Electrolysis, as an alternative way for hydrogen production using flow meters
In this blog I will highlight an application using both a thermal- and Coriolis mass flow controller. An application for a customer in the field of Renewables & Environment showing us an alternative way to split water for hydrogen production.
Hydrogen production is a multi billion dollar industry worldwide of which the major part is consumed on-site in oil refining and in the production of ammonia and to convert heavy petroleum sources into lighter fraction suitable for use as fuels. The most known technogies used here are steam reforming, electrolysis and thermolysis. About 95% of the hydrogen produced is from using fossil fuels.
Steam reforming technology
The overwhelming majority of hydrogen is generated in a chemical way, through the reaction of hydrocarbons such as natural gas with steam at high temperatures, the so-called steam reforming technology. In this process, hydrogen is released from the natural gas with the greenhouse gas carbon dioxide as a by-product
Solar thermal energy and electricity is the most common way to produce renewable clean hydrogen.
Another, novel way to generate hydrogen is using water splitting. This is a chemical reaction in which water is separated into oxygen and hydrogen. Various techniques of water splitting can be used and are already patented, such as splitting water electrochemically. A more alternative way to split water into hydrogen and oxygen is using electrolysis and other physical processes. Both gases have to be separated from each other with a membrane, to obtain hydrogen as pure as possible.
Using mass flow controllers for water splitting
To effectuate the electrolysis process properly, mass flow controllers can be used. How does this work?
As part of the process, the performance of the membrane that separates hydrogen from oxygen has to be measured. To that end, both hydrogen and oxygen have to be supplied to the membrane in known amounts in an accurate way, and the flows that leave the membrane also have to be measured accurately.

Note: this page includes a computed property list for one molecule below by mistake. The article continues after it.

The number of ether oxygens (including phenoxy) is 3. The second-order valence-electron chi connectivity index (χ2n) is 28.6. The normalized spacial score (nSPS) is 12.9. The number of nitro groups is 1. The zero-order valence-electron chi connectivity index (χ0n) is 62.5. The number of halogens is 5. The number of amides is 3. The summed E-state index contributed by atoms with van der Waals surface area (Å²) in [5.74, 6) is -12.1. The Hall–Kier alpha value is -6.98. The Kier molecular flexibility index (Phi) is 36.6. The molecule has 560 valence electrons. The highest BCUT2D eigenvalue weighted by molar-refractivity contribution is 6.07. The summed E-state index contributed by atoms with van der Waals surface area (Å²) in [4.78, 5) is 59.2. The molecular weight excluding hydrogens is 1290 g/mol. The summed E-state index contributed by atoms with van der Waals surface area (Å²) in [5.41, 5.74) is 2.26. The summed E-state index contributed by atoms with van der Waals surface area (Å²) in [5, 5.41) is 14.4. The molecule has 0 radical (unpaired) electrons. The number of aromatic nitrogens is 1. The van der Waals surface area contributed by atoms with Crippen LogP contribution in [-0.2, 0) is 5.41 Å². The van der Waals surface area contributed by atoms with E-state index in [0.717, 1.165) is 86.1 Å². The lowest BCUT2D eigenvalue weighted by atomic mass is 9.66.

For a German customer in the field of Renewables & Environment, Bronkhorst provided an experimental setup consisting of a Coriolis mass flow controller to control the oxygen and a thermal mass flow controller for hydrogen. In this way, hydrogen and oxygen are fed to the membrane in a controlled way.
The permeate - that is the part of the feed that passes the membrane - enters a three way valve where a choice can be made to measure the flow rate or the composition of the permeate gas flow. The flow rate is measured using another thermal device, and the gas composition by means of a binary gas sensor. This sensor can only handle a specific mass flow. To measure the mass flow of the retentate – part of the feed that is retained by the membrane - a second Coriolis instrument can be used.
For more information about this application, please download our application note.
Or download our white paper with in-depth information about our thermal mass flow meters/controllers.
Green Team Twente makes a move in the right direction
Everyone knows the battery-electric Tesla’s. In 2012, they introduced their model S which gave the sales of electric vehicles a boost in countries like the US, China, UK, Norway and the Netherlands. During the same year, Green Team Twente was founded at the University of Twente, the Netherlands. They did a great job by building a magnificent hydrogen car, which won the first place at the European Championship for ultra-efficient hydrogen cars.